But the one that I think is over the top is the boater who, when told that he would need to decontaminate his boat before putting it into the Lake, went to another inspection station, lied, and launched his boat. In case you missed this story, this person came to Cave Rock wanting to launch on June 28th – his boat had last been in Sand Hollow Reservoir in Utah — a mussel-infested body of water, according to the Tahoe Resource Conservation District. In addition to having been in this water, the boat had water in it, and so was very likely to be carrying mussels. The inspectors deemed that decontamination was required and told him to return on July 1. This worthy then went to the Meyers station on June 29th, told the inspectors there that the boat had been in Lake Powell, which is not infested, that it had been out of the water for six months, and, interestingly, the Meyers inspectors found no water in the boat, so they issued a permit and allowed him to put the boat in the lake.

The TRPA Governing Board will most likely fine the man at its meeting on Wednesday, but if there is damage, it is done. I don't know how this individual justifies his actions, but you can be sure he does - people who place themselves above the law and above the common good always do. I have no doubt he thinks he had a "right" to launch – after all, it's a public lake, he pays taxes that support TRPA, he made sure he got rid of the water, etc., etc. Friday's article about this on the Bonanza website said that the paper is trying to contact him, and I hope they do – as a Psychologist it would be very interesting to me to hear how he rationalizes what is, at its heart, an anti-social and anti-nature action.

We've all heard the old joke – why do they call it tourist "season" if we can't shoot them? In my experience the vast majority of tourists who come here Winter and Summer are nice people, act civilly, and follow the rules. Of those who don't, mostly they seem unconscious about their actions and don't seem to intentionally be trying to give offense. This guy, though, can't claim that – to be given a lawful instruction, disregard it, and lie to get around the rules requires thought, premeditation, and intent. I guess a fine is all TRPA can do, but I'd like to see his name and picture in the paper – this is a case where public shaming might actually be effective, and it would surely be appropriate. Too bad we did away with the stocks.

Saturday, August 14, 2010

Bonanza Column 198 – Politics Makes Strange Bedfellows

The origin of the phrase "politics makes strange bedfellows" is obscure – most likely it is a 19th Century paraphrase of Shakespeare's line in "The Tempest," "Misery acquaints a man with strange bedfellows." Whatever its origins, the phrase has never been more true than this year, in Nevada.

First, a couple of weeks ago I was approached by the Nevada chapter of the Republican Jewish Coalition, a national group, with a request to help them broker a debate between Harry Reid and Sharron Angle, candidates for the US Senate in November. Angle has been offering to debate Reid, being careful to make her offers only for times when Reid, the Senate Majority Leader, will have to be in Washington. Based on her campaign so far, I assume that she will then make much of her offers and of the Reid camp's refusal, given that the Senator rightly considers his duty to lead the Senate to have priority over the debates.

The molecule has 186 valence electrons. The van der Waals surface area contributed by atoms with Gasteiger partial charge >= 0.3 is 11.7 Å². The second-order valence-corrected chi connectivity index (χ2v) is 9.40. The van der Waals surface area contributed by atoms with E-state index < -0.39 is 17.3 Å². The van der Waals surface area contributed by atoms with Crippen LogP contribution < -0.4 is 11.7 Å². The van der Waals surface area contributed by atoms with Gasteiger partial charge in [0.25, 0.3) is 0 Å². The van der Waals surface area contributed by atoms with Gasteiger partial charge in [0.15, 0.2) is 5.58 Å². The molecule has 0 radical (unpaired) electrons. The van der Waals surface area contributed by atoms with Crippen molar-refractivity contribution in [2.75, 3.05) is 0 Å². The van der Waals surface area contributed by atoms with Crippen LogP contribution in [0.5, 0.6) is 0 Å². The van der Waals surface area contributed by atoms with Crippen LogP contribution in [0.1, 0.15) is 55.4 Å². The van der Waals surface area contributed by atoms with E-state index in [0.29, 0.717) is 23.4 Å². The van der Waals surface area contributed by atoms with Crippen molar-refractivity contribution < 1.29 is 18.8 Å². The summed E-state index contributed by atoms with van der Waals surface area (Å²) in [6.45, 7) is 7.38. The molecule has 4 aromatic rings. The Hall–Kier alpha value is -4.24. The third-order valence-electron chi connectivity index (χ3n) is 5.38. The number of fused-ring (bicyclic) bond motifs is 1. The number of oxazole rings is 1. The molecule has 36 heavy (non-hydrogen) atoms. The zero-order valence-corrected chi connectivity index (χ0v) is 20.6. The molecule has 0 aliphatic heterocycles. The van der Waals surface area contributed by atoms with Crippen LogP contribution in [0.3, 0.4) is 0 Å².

The NRJC happened to have Angle booked for a certain date in Reno, and wondered if Reid might be willing to debate under joint sponsorship with a group of Democrats. It was, I believe, an offer made in good faith and I don't know if Angle's people even knew about what was, after all, a preliminary inquiry. When I spoke to Reid's Campaign Manager he explained the situation to me and said that, until the debates already under negotiation are set, they were not going to discuss any others. Too bad, but that's politics. Still, in the "strange bedfellows" category, here we had grassroots groups of Republicans and Democrats trying to get the candidates to debate, which the candidates themselves seem unable to do.

Then, last Wednesday, the other Reid, Rory, and Brian Sandoval, the two candidates for Governor, were scheduled to deliver separate keynote speeches to the Nevada Subcontractors Association. Instead, Reid stepped up to the stage and challenged what the Las Vegas Sun described as "a stunned Sandoval" to an impromptu, unscheduled debate. The debate, using questions submitted by audience members, lasted only about 15 minutes when after two questions each, the candidates reverted to their prepared speeches.

Finally I learned late last week that the same GOP-affiliated group that had tried to stage a Reid-Angle debate had proposed to Washoe County District Attorney candidates Dick Gammick (the incumbent Republican) and Roger Whomes (running as a Democrat) that the group sponsor a debate between them. The group, had set up a debate between Whomes and Gammick.for August 18, 2010, at 7:00 pm, at the Atlantis Casino. The media had been informed of the event and then, on Thursday morning, Gammick informed the group he was pulling out.